If you’re a teacher, chances are that you’ve used “realia” at some point in your classroom (especially if you teach young learners) and you may not have even realized it! Whether you’ve held up a real object to elicit a vocabulary word from students or brought in a special item from home to grab your students’ attention, you’re using realia.

What exactly is realia?

Simply put, realia refers to any object from real life that one uses in the classroom to teach a specific concept. Realia can incorporate what’s already in your classroom, such as a desk, chair, or poster. Or, it can be something you’ve brought from outside class, like a collection of colorful brochures, a stuffed animal, tickets, or souvenirs you got while traveling.

How is realia useful?

Realia reinforces language skills and appeals to both visual and kinesthetic learners of all ages. Most teachers use realia to demonstrate the meaning of vocabulary words. Think of the difference between teaching a class of kids the words for fruit versus showing them the real thing and having them guess the name. It’s especially helpful when teaching students whose native language (L1) you don’t speak.

How can I use realia in the classroom?

Realia can be incorporated into a ton of fun activities that can liven up your classroom and get students excited about learning English. Here are 5 to get you started!


#1: Act out a scene


No matter what concept you’re teaching, acting out scenes and roleplaying is a wonderful way to help students memorize the material and encourage speaking skills through an easy activity. Try using realia to inspire the students and really get them invested in the role they’re playing. For example, if you’re teaching teenagers a lesson focused on ordering food at a restaurant, bring in some food items and a menu and have students take turns acting out a scene in which one student is the waiter and another is the customer. Realia will help them generate lines and guide them to review essential vocabulary.

 

#2: Scavenger hunt


You can hold a scavenger hunt both inside and outside the classroom to review a number of subjects such as nature or classroom objects. To use as a game for younger kids or beginner learners, ask them to find an item for each color or shape. This activity gets students moving and teaches them to differentiate between vocabulary words, but it also allows you to assess who has a firm grasp of the lesson and who may need additional help.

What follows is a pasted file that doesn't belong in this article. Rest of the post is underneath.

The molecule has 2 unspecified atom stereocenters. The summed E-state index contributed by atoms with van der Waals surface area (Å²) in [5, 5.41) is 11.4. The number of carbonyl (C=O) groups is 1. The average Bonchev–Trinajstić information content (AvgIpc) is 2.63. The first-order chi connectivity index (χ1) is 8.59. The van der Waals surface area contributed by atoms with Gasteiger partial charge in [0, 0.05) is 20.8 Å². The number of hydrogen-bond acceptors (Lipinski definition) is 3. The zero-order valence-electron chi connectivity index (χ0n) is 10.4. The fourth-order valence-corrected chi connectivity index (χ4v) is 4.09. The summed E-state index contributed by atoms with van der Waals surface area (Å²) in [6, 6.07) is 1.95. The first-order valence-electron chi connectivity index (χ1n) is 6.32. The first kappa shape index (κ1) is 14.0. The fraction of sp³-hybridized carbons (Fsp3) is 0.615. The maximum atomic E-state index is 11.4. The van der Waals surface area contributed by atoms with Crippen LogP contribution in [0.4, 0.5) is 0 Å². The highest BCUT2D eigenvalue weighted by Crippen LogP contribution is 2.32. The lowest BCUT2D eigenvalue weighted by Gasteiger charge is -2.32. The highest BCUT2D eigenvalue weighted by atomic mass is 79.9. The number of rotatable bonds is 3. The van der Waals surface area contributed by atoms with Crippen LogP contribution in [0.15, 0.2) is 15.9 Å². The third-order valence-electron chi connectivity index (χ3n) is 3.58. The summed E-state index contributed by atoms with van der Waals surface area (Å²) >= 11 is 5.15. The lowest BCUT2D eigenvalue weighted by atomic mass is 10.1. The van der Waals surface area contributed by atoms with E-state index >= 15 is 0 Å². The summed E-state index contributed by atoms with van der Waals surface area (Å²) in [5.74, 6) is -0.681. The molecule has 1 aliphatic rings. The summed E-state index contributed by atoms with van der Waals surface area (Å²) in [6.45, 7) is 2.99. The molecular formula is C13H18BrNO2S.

#3: Following directions


One of my favorite ways of using realia is to give students directions to carry out with the objects. For instance, if you’re teaching prepositions, have students take out the items from their pencil bags, and give directions like, “Put the pencil under the eraser” or, “Put the eraser in the pencil bag.” Or, for a lesson on comparing objects say, “Hold the pencil higher than the eraser.” It’s a great way to make students active participants in the lesson.

 

#4: Incorporate realia into a writing prompt


To make writing assignments come to life, bring in random objects and place them at the front of the classroom. Have students write a short story (either with or without a prompt) incorporating all or a certain number of the objects. This activity gets students to think outside of the box and reflect on how we use the vocabulary they’ve learned in everyday life.

 

#5: Ask students to bring in their own realia


Get to know students better by asking them to bring in several items from home that they feel represent them. Have them present these items to the class and explain why they chose each object. For a variation of this activity, have classmates guess how the objects represent their fellow student. Students love to share things about themselves and are usually excited about activities that involve getting to talk about their own lives.

Hopefully, you’ve got some ideas on how to spice things up in the classroom with realia! To learn about more games and activities to incorporate into your classroom, check out our newest courses: Teaching English to Young Learners and Teenagers.